The effect arises because wave parameters such as group velocity or vertical wavenumber depend on mean flow direction and strength. Thus, for instance, westerlies might be a good waveguide for eastward-traveling waves, but might strongly dissipate westward-traveling waves, by increasing or decreasing their vertical wavenumber, respectively. Modification of the waves' group velocity will change their meridional propagation speed, directing them more polewards or more equatorwards. Post-wall waveguide. Slotted waveguide. The slotted waveguide antenna used by radar for traffic observation (see highlighted area).
The radio frequency circuits and antenna drive are contained in the housing below the antenna. Slotted waveguide for 2.4 GHz. Waveguide filter. Figure 1.
Waveguide post filter: a band-pass filter consisting of a length of WG15 (a standard waveguide size for X band use) divided into a row of five coupledresonant cavities by fences of three posts each. The ends of the posts can be seen protruding through the wall of the guide. Waveguide filters were developed during World War II to meet the needs of radar and electronic countermeasures, but afterwards soon found civilian applications such as use in microwave links. Much of post-war development was concerned with reducing the bulk and weight of these filters, first by using new analysis techniques that led to elimination of unnecessary components, then by innovations such as dual-mode cavities and novel materials such as ceramic resonators.
Coplanar waveguide. Coplanar waveguide is a type of electrical transmission line which can be fabricated using printed circuit board technology, and is used to convey microwave-frequency signals.
On a smaller scale, coplanar waveguide transmission lines are also built into monolithic microwave integrated circuits. Conventional coplanar waveguide (CPW) consists of a single conducting track printed onto a dielectric substrate, together with a pair of return conductors, one to either side of the track.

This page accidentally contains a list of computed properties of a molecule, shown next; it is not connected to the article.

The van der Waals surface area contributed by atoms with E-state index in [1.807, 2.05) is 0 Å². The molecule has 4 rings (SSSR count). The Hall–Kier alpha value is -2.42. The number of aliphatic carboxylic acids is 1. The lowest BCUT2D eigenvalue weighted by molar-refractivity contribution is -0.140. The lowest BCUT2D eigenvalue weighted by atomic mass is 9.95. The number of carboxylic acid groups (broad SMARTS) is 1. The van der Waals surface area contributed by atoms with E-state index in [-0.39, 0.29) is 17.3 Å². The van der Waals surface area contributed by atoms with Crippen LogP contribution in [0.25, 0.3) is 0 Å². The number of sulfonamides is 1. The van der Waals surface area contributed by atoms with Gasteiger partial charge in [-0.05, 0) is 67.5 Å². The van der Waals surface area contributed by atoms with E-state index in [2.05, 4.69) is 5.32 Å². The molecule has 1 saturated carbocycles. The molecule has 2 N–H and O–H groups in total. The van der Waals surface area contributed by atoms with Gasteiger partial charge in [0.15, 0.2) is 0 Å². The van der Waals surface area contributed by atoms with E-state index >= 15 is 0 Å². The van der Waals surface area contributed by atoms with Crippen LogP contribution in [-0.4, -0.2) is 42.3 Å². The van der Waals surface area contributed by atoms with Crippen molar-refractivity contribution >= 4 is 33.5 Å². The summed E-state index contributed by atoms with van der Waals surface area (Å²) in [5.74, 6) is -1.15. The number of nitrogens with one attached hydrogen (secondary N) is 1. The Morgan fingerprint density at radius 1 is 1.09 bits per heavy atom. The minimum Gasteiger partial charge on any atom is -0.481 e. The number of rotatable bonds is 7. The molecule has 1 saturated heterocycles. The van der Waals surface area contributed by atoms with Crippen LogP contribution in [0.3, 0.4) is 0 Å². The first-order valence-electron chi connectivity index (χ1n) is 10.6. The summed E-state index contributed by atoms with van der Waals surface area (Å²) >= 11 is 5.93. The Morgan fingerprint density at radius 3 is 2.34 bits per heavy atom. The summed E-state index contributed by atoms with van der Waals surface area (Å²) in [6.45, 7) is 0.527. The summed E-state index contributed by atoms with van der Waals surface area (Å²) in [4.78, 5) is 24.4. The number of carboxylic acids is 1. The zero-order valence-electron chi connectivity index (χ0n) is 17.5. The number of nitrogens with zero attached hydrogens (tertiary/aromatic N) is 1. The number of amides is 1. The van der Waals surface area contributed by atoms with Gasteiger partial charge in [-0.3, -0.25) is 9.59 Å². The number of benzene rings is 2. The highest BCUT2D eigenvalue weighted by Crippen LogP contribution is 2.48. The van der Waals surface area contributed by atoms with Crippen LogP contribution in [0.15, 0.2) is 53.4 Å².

All three conductors are on the same side of the substrate, and hence are coplanar. The return conductors are separated from the central track by a small gap, which has an unvarying width along the length of the line. Away from the cental conductor, the return conductors usually extend to an indefinite but large distance, so that each is notionally a semi-infinite plane. Waveguide. Electric field Ex component of the TE31 mode inside an x-band hollow metal waveguide.
A waveguide is a structure that guides waves, such as electromagnetic waves or sound waves. They enable a signal to propagate with minimal loss of energy by restricting expansion to one dimension or two. This is a similar effect to waves of water constrained within a canal, or why guns have barrels that restrict hot gas expansion to maximize energy transfer to their bullets. Without the physical constraint of a waveguide, signals will typically dissipate according to the inverse square law as they expand into three dimensional space. There are different types of waveguides for each type of wave. Waveguides. Waves (physics)